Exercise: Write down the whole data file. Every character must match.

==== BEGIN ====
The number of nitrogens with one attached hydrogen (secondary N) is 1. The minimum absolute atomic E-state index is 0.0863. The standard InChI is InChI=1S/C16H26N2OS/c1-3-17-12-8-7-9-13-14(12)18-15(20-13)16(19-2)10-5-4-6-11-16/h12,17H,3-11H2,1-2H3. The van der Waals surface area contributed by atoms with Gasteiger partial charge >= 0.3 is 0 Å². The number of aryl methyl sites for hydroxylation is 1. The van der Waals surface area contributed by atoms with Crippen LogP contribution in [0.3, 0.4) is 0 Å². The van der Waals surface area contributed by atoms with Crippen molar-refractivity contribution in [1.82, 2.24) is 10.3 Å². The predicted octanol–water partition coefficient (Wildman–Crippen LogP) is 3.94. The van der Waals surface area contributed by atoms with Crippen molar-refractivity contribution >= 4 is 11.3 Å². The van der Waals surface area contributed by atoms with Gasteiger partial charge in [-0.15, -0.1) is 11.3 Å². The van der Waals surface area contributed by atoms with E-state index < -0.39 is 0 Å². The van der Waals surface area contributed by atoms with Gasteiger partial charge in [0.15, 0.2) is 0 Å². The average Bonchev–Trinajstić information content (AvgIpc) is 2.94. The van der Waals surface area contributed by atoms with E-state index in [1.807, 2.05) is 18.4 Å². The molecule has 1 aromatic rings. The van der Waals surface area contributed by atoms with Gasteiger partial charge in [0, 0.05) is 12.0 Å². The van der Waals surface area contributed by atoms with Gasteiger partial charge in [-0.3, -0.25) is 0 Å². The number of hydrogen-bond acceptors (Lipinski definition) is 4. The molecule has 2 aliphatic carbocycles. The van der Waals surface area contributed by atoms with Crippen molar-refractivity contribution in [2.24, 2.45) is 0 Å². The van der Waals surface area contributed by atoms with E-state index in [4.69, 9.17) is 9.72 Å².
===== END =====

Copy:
The number of nitrogens with one attached hydrogen (secondary N) is 1. The minimum absolute atomic E-state index is 0.0863. The standard InChI is InChI=1S/C16H26N2OS/c1-3-17-12-8-7-9-13-14(12)18-15(20-13)16(19-2)10-5-4-6-11-16/h12,17H,3-11H2,1-2H3. The van der Waals surface area contributed by atoms with Gasteiger partial charge >= 0.3 is 0 Å². The number of aryl methyl sites for hydroxylation is 1. The van der Waals surface area contributed by atoms with Crippen LogP contribution in [0.3, 0.4) is 0 Å². The van der Waals surface area contributed by atoms with Crippen molar-refractivity contribution in [1.82, 2.24) is 10.3 Å². The predicted octanol–water partition coefficient (Wildman–Crippen LogP) is 3.94. The van der Waals surface area contributed by atoms with Crippen molar-refractivity contribution >= 4 is 11.3 Å². The van der Waals surface area contributed by atoms with Gasteiger partial charge in [-0.15, -0.1) is 11.3 Å². The van der Waals surface area contributed by atoms with E-state index < -0.39 is 0 Å². The van der Waals surface area contributed by atoms with Gasteiger partial charge in [0.15, 0.2) is 0 Å². The average Bonchev–Trinajstić information content (AvgIpc) is 2.94. The van der Waals surface area contributed by atoms with E-state index in [1.807, 2.05) is 18.4 Å². The molecule has 1 aromatic rings. The van der Waals surface area contributed by atoms with Gasteiger partial charge in [0, 0.05) is 12.0 Å². The van der Waals surface area contributed by atoms with Gasteiger partial charge in [-0.3, -0.25) is 0 Å². The number of hydrogen-bond acceptors (Lipinski definition) is 4. The molecule has 2 aliphatic carbocycles. The van der Waals surface area contributed by atoms with Crippen molar-refractivity contribution in [2.24, 2.45) is 0 Å². The van der Waals surface area contributed by atoms with E-state index in [4.69, 9.17) is 9.72 Å².